The decision of the European Council to introduce a rule of law mechanism in the budget of the EU marks the emergence of a new model of transnational governance in Europe.
The European Model of Transnational Governance, as it may be called, has arisen alongside the prevailing Westphalian System of International Relations, according to which the EU had either to become a federal state or to form a confederal union of states.
However, the Westphalian imperative has not materialised. By establishing itself as a Union of democratic States, based on the rule of law, which also functions as a constitutional democracy of its own, the EU has evolved into a new category of international law.Read more
One month ago, the Austrian Embassy in The Netherlands in collaboration with the Peace Palace Library hosted a book launch in honor of Austrian Professor Dr. August Reinisch and his latest publication titled ‘The Conventions on the Privileges and Immunities of the United Nations and its Specialized Agencies: a Commentary published by Oxford University Press. Professor August Reinisch is currently Austria’s candidate for the International Law Commission and given the fact that the subject seems more relevant than ever, we kindly asked professor Reinisch for an interview on the topic of his latest book and his passion for international law.Read more
The Hague is the International City of Peace and Justice. There are 160 international organisations in The Hague, employing around 14,000 people dedicated to the cause of world peace. Find out more about the organisations and what they do.Read more
Subjects of International Law can be described as those persons or entities who possess international personality. Throughout the 19th century, only States qualified as subjects of international law. After, the Second World War, more and more new actors emerged in the international legal arena such as the intergovernmental organizations created by States, Non-Governmental Organizations (NGOs) created by individuals, multinationals and even natural persons (i.e. individuals).Read more
The United Nations is an international organization, founded in 1945. It was established to promote a set of global values: peace and security, self-determination of peoples, social progress and development, and human dignity. It was set up to serve as a centre for harmonizing the actions of its Member States in the promotion of these values. The Organization currently has 192 Member States. It acts mainly through its six principal organs.Read more
The League of Nations was the forerunner of the United Nations. It was established under the Treaty of Versailles, the peace treaty that formally ended World War I. The Treaty of Versailles was signed on 28 June 1919. Part I of the Versailles Treaty, i.e. the Covenant of the League of Nations, was the constitutional document of the League. According to this constitution, the League’s purpose was “to promote international co-operation and to achieve international peace and security”.Read more
An international organization can be defined, following the International Law Commission, as an ‘organization established by a treaty or other instrument governed by international law and possessing its own international legal personality’. International organizations generally have States as members, but often other entities can also apply for membership. They both make international law and are governed by it. Yet, the decision-making process of international organizations is often ‘less a question of law than one of political judgement’.Read more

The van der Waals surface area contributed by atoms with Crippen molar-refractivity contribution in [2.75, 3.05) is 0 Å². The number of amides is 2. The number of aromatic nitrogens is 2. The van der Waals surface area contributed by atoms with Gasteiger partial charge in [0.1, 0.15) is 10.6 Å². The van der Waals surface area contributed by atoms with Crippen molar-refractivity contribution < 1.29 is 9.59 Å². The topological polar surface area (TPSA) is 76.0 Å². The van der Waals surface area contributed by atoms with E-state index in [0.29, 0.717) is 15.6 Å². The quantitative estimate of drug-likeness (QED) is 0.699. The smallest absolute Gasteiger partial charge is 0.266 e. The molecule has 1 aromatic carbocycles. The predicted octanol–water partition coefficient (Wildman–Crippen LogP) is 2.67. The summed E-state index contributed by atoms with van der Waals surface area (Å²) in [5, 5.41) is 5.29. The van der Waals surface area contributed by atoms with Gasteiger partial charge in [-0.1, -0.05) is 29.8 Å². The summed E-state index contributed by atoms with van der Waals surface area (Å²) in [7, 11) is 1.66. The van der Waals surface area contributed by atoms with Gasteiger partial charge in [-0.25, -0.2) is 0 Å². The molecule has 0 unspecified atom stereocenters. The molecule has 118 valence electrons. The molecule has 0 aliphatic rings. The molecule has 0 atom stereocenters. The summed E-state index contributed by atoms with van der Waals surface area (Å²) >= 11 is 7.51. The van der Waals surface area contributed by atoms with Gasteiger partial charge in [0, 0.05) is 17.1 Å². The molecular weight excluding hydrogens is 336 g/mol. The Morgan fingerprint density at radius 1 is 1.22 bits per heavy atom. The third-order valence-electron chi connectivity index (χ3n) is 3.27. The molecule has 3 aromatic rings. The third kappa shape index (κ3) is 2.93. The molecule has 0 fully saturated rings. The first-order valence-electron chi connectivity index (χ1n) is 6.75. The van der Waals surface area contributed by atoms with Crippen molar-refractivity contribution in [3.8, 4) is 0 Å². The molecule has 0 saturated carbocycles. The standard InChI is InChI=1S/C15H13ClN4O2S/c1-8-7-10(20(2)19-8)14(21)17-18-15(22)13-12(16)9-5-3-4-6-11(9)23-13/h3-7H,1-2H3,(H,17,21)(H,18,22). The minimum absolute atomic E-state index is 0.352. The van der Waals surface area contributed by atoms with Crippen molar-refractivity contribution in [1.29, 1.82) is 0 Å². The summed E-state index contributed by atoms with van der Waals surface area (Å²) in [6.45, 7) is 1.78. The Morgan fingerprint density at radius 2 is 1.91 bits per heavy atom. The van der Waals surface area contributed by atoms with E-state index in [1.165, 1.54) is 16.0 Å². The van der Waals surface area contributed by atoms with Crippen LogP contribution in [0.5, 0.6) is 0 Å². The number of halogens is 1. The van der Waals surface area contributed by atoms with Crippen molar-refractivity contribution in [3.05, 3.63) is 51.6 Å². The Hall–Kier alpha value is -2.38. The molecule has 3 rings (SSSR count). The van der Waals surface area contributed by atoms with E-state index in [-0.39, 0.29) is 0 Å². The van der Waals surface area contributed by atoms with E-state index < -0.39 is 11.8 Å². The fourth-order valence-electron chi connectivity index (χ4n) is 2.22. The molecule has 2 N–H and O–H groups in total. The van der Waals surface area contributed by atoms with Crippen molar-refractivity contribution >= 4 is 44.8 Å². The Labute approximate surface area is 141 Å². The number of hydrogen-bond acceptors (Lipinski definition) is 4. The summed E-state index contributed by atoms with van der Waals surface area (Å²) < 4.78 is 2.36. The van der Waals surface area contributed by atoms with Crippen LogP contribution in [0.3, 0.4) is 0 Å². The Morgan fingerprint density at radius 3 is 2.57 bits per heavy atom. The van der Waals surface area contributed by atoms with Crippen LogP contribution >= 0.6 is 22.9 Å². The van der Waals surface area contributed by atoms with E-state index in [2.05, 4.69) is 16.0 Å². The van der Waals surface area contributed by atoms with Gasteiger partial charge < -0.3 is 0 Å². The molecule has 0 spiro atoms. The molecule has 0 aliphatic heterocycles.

The International Court of Justice was established in 1945 by the Charter of the United Nations as the principal judicial organ. Its role in the fulfillment of the purposes of the UN is to bring about by peaceful means, and in conformity with the principles of justice and international law, adjustment or settlement of international disputes or situations which might lead to a breach of the peace.Read more
The Peace Palace Library Research Guides are intended as a starting point for legal research on various topics of International Law. They provide the basic legal materials available in the Peace Palace Library, both in print and electronic format and on the Internet. Reference works, leading articles, bibliographies, periodicals, serial publications and documents of interest are presented in the Selective Bibliography sections. Links to the library’s Online Public Access Catalogue are inserted. Special attention is given to our subscriptions on databases, e-journals, e-books and other electronic resources. Finally, the Research Guides feature links to relevant blogs, websites and other online resources of particular interest.Read more
From a traditional point of view, International Public Law has been understood as a set of rules produced by states in order to regulate relations between them. Since the end of the Cold War, the role of NGOs in international law is growing in importance and their activities are reaching the remotest parts of the world. In this blog, I will briefly discuss how NGOs have transformed international law as well as how they continue to contribute to the development of international law.Read more